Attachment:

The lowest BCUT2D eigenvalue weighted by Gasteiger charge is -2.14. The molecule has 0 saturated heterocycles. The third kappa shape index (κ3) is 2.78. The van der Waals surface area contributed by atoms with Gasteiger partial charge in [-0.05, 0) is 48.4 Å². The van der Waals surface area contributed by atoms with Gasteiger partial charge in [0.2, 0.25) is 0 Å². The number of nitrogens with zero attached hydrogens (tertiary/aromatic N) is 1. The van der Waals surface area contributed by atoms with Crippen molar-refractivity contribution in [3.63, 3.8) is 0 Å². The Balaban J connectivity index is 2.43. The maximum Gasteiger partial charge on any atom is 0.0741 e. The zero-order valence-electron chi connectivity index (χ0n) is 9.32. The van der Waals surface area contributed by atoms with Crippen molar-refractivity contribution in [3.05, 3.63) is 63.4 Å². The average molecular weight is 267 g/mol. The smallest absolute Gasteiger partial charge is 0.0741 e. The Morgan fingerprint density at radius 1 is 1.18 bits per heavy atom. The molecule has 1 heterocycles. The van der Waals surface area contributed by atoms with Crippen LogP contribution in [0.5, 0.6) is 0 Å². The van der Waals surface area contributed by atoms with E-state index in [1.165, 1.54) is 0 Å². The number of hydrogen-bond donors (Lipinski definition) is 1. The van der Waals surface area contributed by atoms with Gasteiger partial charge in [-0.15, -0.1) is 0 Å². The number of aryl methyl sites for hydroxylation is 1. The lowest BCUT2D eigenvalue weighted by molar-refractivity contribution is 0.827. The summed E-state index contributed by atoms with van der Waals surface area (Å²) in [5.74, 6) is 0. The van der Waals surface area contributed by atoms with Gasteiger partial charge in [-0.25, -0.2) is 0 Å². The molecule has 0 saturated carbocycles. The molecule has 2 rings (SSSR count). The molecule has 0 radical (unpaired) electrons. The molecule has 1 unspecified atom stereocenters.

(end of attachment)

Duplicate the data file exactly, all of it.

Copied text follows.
The lowest BCUT2D eigenvalue weighted by Gasteiger charge is -2.14. The molecule has 0 saturated heterocycles. The third kappa shape index (κ3) is 2.78. The van der Waals surface area contributed by atoms with Gasteiger partial charge in [-0.05, 0) is 48.4 Å². The van der Waals surface area contributed by atoms with Gasteiger partial charge in [0.2, 0.25) is 0 Å². The number of nitrogens with zero attached hydrogens (tertiary/aromatic N) is 1. The van der Waals surface area contributed by atoms with Crippen molar-refractivity contribution in [3.63, 3.8) is 0 Å². The Balaban J connectivity index is 2.43. The maximum Gasteiger partial charge on any atom is 0.0741 e. The zero-order valence-electron chi connectivity index (χ0n) is 9.32. The van der Waals surface area contributed by atoms with Crippen molar-refractivity contribution in [3.05, 3.63) is 63.4 Å². The average molecular weight is 267 g/mol. The smallest absolute Gasteiger partial charge is 0.0741 e. The Morgan fingerprint density at radius 1 is 1.18 bits per heavy atom. The molecule has 1 heterocycles. The van der Waals surface area contributed by atoms with Crippen LogP contribution in [0.5, 0.6) is 0 Å². The van der Waals surface area contributed by atoms with E-state index in [1.165, 1.54) is 0 Å². The number of hydrogen-bond donors (Lipinski definition) is 1. The van der Waals surface area contributed by atoms with Gasteiger partial charge in [-0.15, -0.1) is 0 Å². The number of aryl methyl sites for hydroxylation is 1. The lowest BCUT2D eigenvalue weighted by molar-refractivity contribution is 0.827. The summed E-state index contributed by atoms with van der Waals surface area (Å²) in [5.74, 6) is 0. The van der Waals surface area contributed by atoms with Gasteiger partial charge in [-0.25, -0.2) is 0 Å². The molecule has 0 saturated carbocycles. The molecule has 2 rings (SSSR count). The molecule has 0 radical (unpaired) electrons. The molecule has 1 unspecified atom stereocenters.